The suit alleges the defendants failed to safely own, operate, manage, test and inspect or control the free fall drop ride. The lawsuit also questions why seat belts were not installed on the ride, saying in part, “while most free fall rides of this type have both a shoulder harness and a seatbelt, this ride only had an over-the-shoulder harness to “secure” riders.”
“I mean it just cannot operate as it was designed to do. There are a lot of things to look at at other free fall rides. Number one, a double restraint system. A harness with a seatbelt employed...a 22 dollar seat belt. If it’d been equipped in every ride, it would’ve taken two rides to pay for it,” said Haggard.
Also, it alleges neither workers employed by ICON park or by the operator, Orlando Slingshot, prevented or advised Tyre about any weight restrictions or had signage posted, despite the 14-year-old being over 70 pounds heavier than the ride’s maximum weight limit.
Trevor Arnold, the attorney for Orlando Slingshot, issued the following statement in response to the lawsuit:
“Orlando Slingshot continues to fully cooperate with the State during its investigation, and we will continue to do so until it has officially concluded. We reiterate that all protocols, procedures and safety measures provided by the manufacturer of the ride were followed. We look forward to working with the Florida legislature to implement change in the industry and we are also supportive of the concepts outlined by State Representative Geraldine Thompson to make changes to state law through the ‘Tyre Sampson Bill’ to prevent a tragic accident like this from ever happening again.”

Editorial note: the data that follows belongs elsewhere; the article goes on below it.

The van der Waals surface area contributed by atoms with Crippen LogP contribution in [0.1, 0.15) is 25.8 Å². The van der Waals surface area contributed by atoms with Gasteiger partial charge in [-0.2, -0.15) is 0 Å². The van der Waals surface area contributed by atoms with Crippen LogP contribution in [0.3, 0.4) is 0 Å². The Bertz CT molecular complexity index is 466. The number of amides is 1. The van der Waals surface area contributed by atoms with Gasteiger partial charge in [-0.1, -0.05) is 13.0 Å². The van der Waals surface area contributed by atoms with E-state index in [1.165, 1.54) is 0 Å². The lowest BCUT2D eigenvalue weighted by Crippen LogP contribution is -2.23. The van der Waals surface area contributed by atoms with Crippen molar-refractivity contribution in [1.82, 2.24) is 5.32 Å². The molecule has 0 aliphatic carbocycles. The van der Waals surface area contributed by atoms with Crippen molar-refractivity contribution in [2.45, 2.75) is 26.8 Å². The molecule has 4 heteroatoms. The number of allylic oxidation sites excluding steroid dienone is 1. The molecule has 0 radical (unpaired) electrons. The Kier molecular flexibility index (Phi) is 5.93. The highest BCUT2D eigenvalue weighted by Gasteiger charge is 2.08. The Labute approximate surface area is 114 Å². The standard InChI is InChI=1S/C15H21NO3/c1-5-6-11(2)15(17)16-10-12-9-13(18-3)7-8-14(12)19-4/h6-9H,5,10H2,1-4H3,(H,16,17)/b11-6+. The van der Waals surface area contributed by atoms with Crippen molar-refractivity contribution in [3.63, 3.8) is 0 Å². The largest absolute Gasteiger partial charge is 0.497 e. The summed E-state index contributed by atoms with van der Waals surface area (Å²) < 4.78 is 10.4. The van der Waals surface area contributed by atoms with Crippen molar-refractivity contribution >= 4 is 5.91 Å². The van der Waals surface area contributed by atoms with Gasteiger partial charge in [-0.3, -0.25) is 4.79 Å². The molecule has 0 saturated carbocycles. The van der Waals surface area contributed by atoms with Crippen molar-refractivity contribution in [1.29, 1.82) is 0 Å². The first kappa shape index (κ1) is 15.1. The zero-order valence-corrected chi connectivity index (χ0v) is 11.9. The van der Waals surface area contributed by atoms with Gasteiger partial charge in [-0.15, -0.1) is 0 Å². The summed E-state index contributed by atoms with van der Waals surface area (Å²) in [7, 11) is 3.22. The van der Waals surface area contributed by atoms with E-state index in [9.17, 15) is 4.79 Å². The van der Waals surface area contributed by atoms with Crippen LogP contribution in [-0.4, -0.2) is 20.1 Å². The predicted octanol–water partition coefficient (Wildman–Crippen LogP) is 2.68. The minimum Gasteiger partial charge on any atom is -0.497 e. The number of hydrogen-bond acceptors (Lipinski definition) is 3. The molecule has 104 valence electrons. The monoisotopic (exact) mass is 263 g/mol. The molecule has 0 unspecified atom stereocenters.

Haggard says while all plaintiffs involved in the suit are seeking damages for Tyre’s death, he says the true victory will be when the amusement park industry puts forth better safety measures to prevent something like this from happening to another child again.
“This case is about justice for Tyre, but there is no justice for Tyre if this happens to another child. This could never happen in the United States. So, we’re already in talks with the consumer product safety commission, with federal legislators because we need something to change nationally. It’s not going to help if its just in Florida and then it happens in St. Louis, or it happens in Chicago. That’s just not right. So, we need real inspections, real standards, and real safety features on these rides to make them safe, and it’s not that hard,” said Haggard.
Sampson’s mother and Haggard are scheduled to speak at a press conference about the lawsuit Tuesday morning at 10:30 a.m. inside the Live! by Loews hotel. This will be Dodd’s first time speaking publicly since her son died on March 24.
“What Nekia wants to talk to everybody about, most importantly mothers and fathers, is that this case is about keeping their children safe too and what she is motivated to do to change this industry,” said Haggard. “And that’s what she’s really waited to talk to everybody about, to gain the strength to do it, and she feels she’s ready at this point in time.”